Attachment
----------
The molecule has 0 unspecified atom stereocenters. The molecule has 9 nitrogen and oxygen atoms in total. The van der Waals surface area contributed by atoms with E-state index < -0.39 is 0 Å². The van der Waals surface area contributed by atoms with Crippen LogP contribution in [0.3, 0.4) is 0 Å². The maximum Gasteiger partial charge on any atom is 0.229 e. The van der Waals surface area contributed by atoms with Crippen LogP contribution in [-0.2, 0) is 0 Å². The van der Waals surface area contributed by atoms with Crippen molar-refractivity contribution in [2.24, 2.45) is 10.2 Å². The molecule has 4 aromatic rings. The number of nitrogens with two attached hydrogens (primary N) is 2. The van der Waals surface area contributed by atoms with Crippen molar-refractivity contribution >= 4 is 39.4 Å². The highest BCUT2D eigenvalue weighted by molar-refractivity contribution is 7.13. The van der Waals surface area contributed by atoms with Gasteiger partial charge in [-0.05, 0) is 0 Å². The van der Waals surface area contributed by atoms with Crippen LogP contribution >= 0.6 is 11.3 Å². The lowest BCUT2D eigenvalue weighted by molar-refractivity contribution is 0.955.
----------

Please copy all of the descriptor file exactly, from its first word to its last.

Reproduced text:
The molecule has 0 unspecified atom stereocenters. The molecule has 9 nitrogen and oxygen atoms in total. The van der Waals surface area contributed by atoms with E-state index < -0.39 is 0 Å². The van der Waals surface area contributed by atoms with Crippen LogP contribution in [0.3, 0.4) is 0 Å². The maximum Gasteiger partial charge on any atom is 0.229 e. The van der Waals surface area contributed by atoms with Crippen LogP contribution in [-0.2, 0) is 0 Å². The van der Waals surface area contributed by atoms with Crippen molar-refractivity contribution in [2.24, 2.45) is 10.2 Å². The molecule has 4 aromatic rings. The number of nitrogens with two attached hydrogens (primary N) is 2. The van der Waals surface area contributed by atoms with Crippen molar-refractivity contribution >= 4 is 39.4 Å². The highest BCUT2D eigenvalue weighted by molar-refractivity contribution is 7.13. The van der Waals surface area contributed by atoms with Gasteiger partial charge in [-0.05, 0) is 0 Å². The van der Waals surface area contributed by atoms with Crippen LogP contribution >= 0.6 is 11.3 Å². The lowest BCUT2D eigenvalue weighted by molar-refractivity contribution is 0.955.